The Thin Man Goes Home (1945)

Directed by Richard Thorpe

Of the six Thin Man movies, it is number five, The Thin Man Goes Home, that is the weakest. The reason is simple: too much Nick and Nora and not enough whodunit. This is the one movie of the six that doesn’t seem to understand what makes the Thin Man movies work.

This movie knows the appeal of the Nick and Nora characters, played by William Powell and Myrna Loy. It also knows what aspects of their relationship are appealing. What it doesn’t get is that the appeal really only exists in context — the whodunit. Without that the movie risks becoming a cake that is more icing than cake and ultimately unsatisfying.

In other words, it overplays the relationship.

Each movie following the first, The Thin Man, adds something new to the Nick and Nora mix and it is always a domestic element, such as the ending of the second movie, After the Thin Man, where we find Nora is pregnant. In the third, they have a baby and so the series go.

In number five, The Thin Man Goes Home, the new element is Nick’s parents. He and Nora go back to Nick’s hometown for a visit with his mother and father. (In this movie, they leave their son at home — that element is dropped.)

This would be fine and a not unwelcome variation except the movie starts getting a little too cute and a little too focused on the antics on the homestead. The actual crime that is to be solved becomes an afterthought.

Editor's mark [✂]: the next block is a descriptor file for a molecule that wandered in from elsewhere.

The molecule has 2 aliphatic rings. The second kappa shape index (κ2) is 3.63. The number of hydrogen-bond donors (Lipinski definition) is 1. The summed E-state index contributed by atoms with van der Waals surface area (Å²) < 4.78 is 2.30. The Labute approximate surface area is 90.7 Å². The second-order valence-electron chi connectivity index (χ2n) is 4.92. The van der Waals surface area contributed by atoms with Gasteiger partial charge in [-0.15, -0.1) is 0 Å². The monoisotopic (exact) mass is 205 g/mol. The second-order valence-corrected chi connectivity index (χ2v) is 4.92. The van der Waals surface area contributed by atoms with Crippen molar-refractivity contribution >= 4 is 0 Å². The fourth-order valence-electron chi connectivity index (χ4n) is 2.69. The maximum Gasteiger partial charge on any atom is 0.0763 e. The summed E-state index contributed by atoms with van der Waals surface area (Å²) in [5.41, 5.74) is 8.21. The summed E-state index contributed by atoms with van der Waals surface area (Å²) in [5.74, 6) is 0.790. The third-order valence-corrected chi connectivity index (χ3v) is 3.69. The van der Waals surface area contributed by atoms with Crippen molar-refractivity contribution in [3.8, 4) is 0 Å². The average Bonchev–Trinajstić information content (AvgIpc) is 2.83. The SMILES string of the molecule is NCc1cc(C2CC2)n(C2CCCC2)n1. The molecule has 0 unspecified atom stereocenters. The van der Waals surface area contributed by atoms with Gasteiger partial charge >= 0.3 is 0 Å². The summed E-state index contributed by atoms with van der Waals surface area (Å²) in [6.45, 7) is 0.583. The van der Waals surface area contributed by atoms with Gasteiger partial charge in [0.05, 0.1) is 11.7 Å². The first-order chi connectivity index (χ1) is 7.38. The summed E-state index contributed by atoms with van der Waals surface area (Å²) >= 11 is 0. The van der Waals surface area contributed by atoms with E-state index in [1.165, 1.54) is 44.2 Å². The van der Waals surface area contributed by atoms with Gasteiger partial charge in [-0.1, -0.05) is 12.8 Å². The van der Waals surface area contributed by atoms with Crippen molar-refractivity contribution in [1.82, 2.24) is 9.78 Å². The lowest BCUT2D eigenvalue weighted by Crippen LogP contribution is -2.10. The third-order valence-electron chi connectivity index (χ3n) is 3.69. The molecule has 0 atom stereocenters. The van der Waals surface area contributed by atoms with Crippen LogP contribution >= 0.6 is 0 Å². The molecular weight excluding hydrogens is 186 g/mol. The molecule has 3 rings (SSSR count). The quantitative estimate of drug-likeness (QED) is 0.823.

In previous movies, the introduced domestic element — a child — is worked a bit in the first act but is quickly dropped as the movie allows its engine to run, solving the crime.

The detecting aspect — the solving of the crime — is never the movie’s key. It’s simply an excuse to allow Nick and Nora to be Nick and Nora. But it is still an important part and it is in the way they are themselves going about solving the crime that the real appeal lies. It isn’t Nick and Nora “at home” that appeals; it’s Nick and Nora “at work,” which they are good at but never take too seriously.

The other troubling element in this movie is how it makes Myrna Loy the foil for William Powell. Over the movies the emphasis grows on Powell as Nick being the real detective. Nora increasingly is a Watson to his Holmes.

In The Thin Man Goes Home, however, Loy’s Nora becomes too much a joke with pratfall and almost “dumb blonde” moments. The pairing is attractive as equals, not with one being the other’s fall guy.

Oddly, the same is done with Powell’s Nick. He doesn’t seem to be able to do anything right. There are pratfalls and awkward comic moments that mount and as they do begin to suggest a Nick who isn’t quite as suave as we had pictured him.

So a number of things go wrong in number five of the Thin Man movies. It ends up being the one that I could have done without. Despite some wonderful moments, when it wrapped I found it disappointing.

The Thin Man Series:

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